The guitar that I was using was just this really, really shitty, old ass nylon string. I used it in the studio as well. There's a guitar shop right next to the studio in Athens sometimes they just lend us shit, because it's good for their business. We had this $5,000 nylon string. It was nice as fuck that they were like lending it to us. But after they let us use it, I gave it back because it sounded, like,  too good. My guitar sucked and I feel like you could hear that. I just missed the shittiness of my guitar. I also really felt like that's kind of what made the demo. Just really raw, I guess.

"I was writing about landlords and random things that don’t mean shit to anybody on a random day. But when I sit down to write, it’s those things that pop into my head, and I have to get it off my chest."

That rawness and intimacy can also be heard in your lyrics. After a tough year, you created an album that's still very hopeful and playful. Were there any moments, even small ones, from this past year that you knew you wanted to include in your songwriting?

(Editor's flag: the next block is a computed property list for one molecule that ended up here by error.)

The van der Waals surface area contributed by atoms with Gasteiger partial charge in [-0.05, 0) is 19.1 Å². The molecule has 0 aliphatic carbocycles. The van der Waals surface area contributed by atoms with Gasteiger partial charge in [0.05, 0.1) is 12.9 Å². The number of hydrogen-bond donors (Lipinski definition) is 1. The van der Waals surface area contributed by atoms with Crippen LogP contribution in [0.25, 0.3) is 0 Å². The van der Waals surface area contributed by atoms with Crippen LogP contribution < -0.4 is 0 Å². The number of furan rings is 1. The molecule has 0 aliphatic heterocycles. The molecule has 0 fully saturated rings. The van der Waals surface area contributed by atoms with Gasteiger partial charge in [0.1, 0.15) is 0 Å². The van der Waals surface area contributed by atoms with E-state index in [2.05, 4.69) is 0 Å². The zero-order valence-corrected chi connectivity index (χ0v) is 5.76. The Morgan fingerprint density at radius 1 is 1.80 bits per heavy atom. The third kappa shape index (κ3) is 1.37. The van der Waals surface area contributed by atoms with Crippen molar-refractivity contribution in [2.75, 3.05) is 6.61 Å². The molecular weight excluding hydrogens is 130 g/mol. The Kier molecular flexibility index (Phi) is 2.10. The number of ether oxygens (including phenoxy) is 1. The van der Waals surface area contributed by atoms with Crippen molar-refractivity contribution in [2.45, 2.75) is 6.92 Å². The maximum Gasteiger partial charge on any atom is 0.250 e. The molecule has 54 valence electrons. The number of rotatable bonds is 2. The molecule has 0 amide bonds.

In general, I think I’ve just figured out who I wanted to be and what kind of music I wanted to make. I started to figure out the last record just by experimenting really. My first two records are just so sonically different and I was so young, so I feel like now I’ve just gotten really comfortable with myself and what I’m making. I think that shows the most in my songwriting becauseI found myself writing about stuff I’ve never written about.


Like you said, it’s more hopeful of a record. I was writing about landlords and random things that don’t mean shit to anybody on a random day. But when I sit down to write, it’s those things that pop into my head, and I have to get it off my chest.